XVIII International AIDS Conference


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Using school clubs to influence behaviour modification and stigma reduction among Jamaican youths

C. Ledgister

National Aids Committee, Kingston, Jamaica

Issues: The Jamaican society has been flooded with information on safer sex practices. Despite the large input of resources and efforts geared towards behaviour change, the HIV prevalence rate remains high at 1.8% of the population (among the 15-49 age group), and alarming rates of 1% and 6% among children of the 10-14 and 15-19 age groups respectively. The Trelawny Parish AIDS Association (TPAA) believes that early interventions targeting preadolescents and adolescents to positively influence behaviour formation are critical to effectively reducing infection rates overall.
Description: A 3-year pilot project was conducted in 9 primary schools in the parish of Trelawny, Jamaica, with over 150 children between the ages of 9 and 12 years. The primary objective was comparing the attitudes of students in positive behaviour formation programmes with students who did not participate. The pilot project involved the combination of dance, drama, and song, to create an initiative dubbed “Sounds of Change”.
Lessons learned: Participants became confident in speaking about HIV/AIDS and its impacts, the power of choice, and the benefits of reduced discrimination. The techniques involved in Sounds of Change appear to be successful tools, educating not only participants and their peers, but also reaching older adolescents and parents. On average, students in the programme reported delaying sex, with some opting for, and encouraging abstinence among peers. As a result, the programme's scope has been broadened to include older youths (from 13-18 years old), through HIV Awareness Clubs launched in all 7 secondary/high schools in Trelawny.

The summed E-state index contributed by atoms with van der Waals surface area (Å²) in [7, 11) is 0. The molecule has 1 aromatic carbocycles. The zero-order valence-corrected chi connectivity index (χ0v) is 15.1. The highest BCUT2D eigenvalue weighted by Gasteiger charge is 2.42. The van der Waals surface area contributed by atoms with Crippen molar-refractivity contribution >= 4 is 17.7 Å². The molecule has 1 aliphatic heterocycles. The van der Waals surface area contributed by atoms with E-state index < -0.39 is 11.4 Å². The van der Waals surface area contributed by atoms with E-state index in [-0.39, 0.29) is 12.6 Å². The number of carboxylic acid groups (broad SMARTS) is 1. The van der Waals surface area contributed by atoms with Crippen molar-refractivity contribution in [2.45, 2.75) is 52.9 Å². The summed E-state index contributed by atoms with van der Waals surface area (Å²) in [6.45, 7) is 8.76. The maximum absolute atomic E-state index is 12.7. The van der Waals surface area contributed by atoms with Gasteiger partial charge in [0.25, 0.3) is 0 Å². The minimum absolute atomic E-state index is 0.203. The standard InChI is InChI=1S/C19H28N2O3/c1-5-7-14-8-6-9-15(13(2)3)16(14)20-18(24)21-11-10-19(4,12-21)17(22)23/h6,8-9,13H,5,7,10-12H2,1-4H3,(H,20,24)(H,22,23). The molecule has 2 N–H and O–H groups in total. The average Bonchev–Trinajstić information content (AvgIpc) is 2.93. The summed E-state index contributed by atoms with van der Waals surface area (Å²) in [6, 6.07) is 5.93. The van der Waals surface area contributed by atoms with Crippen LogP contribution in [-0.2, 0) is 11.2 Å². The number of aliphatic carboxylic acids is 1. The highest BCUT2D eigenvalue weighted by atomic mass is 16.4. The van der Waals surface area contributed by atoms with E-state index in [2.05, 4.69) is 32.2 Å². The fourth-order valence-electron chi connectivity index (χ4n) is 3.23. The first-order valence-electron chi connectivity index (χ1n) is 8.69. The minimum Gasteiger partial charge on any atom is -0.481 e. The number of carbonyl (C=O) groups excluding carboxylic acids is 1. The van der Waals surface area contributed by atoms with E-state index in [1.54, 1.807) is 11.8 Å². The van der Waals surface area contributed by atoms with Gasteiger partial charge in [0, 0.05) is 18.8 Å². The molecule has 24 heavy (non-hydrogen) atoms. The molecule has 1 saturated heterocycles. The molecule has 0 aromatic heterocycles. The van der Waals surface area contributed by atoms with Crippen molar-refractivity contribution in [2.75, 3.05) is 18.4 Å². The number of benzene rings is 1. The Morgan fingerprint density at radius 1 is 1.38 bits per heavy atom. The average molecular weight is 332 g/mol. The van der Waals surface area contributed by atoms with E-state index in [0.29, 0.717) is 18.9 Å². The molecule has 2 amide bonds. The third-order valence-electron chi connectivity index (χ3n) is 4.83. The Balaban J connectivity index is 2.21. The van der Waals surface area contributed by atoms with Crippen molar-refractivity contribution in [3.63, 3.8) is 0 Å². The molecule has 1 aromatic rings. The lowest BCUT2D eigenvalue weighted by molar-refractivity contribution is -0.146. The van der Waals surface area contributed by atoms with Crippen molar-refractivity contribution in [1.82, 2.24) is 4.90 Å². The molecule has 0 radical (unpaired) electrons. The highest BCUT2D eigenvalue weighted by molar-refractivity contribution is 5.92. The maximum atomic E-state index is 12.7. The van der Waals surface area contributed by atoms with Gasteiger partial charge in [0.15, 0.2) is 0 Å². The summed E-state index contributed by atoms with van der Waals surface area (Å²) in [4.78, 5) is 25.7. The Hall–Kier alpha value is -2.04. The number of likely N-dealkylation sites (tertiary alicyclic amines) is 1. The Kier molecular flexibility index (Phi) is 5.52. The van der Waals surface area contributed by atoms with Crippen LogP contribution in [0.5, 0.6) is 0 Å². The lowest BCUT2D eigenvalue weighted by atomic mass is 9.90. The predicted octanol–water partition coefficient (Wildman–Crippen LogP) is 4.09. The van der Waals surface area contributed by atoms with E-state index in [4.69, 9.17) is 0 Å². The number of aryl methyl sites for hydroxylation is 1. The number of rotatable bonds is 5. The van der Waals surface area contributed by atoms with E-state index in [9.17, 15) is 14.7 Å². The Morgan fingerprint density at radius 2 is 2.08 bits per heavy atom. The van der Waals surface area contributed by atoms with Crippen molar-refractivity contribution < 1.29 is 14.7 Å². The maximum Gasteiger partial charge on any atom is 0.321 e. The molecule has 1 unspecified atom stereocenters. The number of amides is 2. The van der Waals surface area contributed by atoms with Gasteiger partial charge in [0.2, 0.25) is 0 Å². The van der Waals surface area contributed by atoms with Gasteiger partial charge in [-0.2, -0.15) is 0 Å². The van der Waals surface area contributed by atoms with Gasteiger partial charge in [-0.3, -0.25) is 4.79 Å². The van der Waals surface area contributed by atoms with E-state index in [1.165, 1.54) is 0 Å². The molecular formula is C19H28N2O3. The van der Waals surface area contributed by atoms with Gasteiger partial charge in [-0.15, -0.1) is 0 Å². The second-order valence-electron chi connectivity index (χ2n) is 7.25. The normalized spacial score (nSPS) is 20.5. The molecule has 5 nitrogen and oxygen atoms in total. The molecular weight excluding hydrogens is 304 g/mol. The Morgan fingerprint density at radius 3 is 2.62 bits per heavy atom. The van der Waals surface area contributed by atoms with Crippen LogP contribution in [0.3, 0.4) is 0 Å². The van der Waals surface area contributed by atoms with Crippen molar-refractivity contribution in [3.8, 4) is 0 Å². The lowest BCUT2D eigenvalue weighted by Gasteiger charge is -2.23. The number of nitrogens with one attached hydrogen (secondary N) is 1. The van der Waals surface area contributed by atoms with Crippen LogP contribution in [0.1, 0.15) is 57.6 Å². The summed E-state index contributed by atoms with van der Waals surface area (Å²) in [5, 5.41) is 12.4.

Next steps: TPAA is working with schools to expand the programme, providing continuing support for adolescents as they mature, and adopting systems to quantitatively measure success. It is envisioned that Sounds of Change may serve as a model for national implementation, helping to permanently change the landscape of AIDS in Jamaica.

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